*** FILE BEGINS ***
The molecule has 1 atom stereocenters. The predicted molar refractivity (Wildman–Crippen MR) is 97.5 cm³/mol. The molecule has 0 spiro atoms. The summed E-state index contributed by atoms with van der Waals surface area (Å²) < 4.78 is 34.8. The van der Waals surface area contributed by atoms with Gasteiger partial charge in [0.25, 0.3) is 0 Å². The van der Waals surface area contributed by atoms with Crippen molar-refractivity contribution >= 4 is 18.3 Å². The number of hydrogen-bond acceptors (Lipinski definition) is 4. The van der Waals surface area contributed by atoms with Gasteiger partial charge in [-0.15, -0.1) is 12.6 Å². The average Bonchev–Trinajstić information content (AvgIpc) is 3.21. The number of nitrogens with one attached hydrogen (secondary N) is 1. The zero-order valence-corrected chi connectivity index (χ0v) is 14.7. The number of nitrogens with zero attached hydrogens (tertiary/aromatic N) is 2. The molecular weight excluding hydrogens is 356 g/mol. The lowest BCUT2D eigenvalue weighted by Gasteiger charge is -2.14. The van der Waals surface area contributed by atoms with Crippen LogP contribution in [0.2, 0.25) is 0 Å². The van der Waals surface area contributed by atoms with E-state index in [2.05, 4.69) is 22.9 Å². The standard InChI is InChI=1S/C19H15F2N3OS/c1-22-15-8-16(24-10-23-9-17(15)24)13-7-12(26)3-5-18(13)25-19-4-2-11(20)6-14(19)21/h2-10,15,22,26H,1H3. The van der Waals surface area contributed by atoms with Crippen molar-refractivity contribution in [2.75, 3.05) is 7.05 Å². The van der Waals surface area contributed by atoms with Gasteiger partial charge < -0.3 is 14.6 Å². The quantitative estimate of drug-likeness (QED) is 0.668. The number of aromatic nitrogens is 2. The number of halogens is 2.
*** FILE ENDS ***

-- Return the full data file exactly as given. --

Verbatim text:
The molecule has 1 atom stereocenters. The predicted molar refractivity (Wildman–Crippen MR) is 97.5 cm³/mol. The molecule has 0 spiro atoms. The summed E-state index contributed by atoms with van der Waals surface area (Å²) < 4.78 is 34.8. The van der Waals surface area contributed by atoms with Gasteiger partial charge in [0.25, 0.3) is 0 Å². The van der Waals surface area contributed by atoms with Crippen molar-refractivity contribution >= 4 is 18.3 Å². The number of hydrogen-bond acceptors (Lipinski definition) is 4. The van der Waals surface area contributed by atoms with Gasteiger partial charge in [-0.15, -0.1) is 12.6 Å². The average Bonchev–Trinajstić information content (AvgIpc) is 3.21. The number of nitrogens with one attached hydrogen (secondary N) is 1. The zero-order valence-corrected chi connectivity index (χ0v) is 14.7. The number of nitrogens with zero attached hydrogens (tertiary/aromatic N) is 2. The molecular weight excluding hydrogens is 356 g/mol. The lowest BCUT2D eigenvalue weighted by Gasteiger charge is -2.14. The van der Waals surface area contributed by atoms with Crippen LogP contribution in [0.2, 0.25) is 0 Å². The van der Waals surface area contributed by atoms with E-state index in [2.05, 4.69) is 22.9 Å². The standard InChI is InChI=1S/C19H15F2N3OS/c1-22-15-8-16(24-10-23-9-17(15)24)13-7-12(26)3-5-18(13)25-19-4-2-11(20)6-14(19)21/h2-10,15,22,26H,1H3. The van der Waals surface area contributed by atoms with Crippen molar-refractivity contribution in [2.75, 3.05) is 7.05 Å². The van der Waals surface area contributed by atoms with Gasteiger partial charge < -0.3 is 14.6 Å². The quantitative estimate of drug-likeness (QED) is 0.668. The number of aromatic nitrogens is 2. The number of halogens is 2.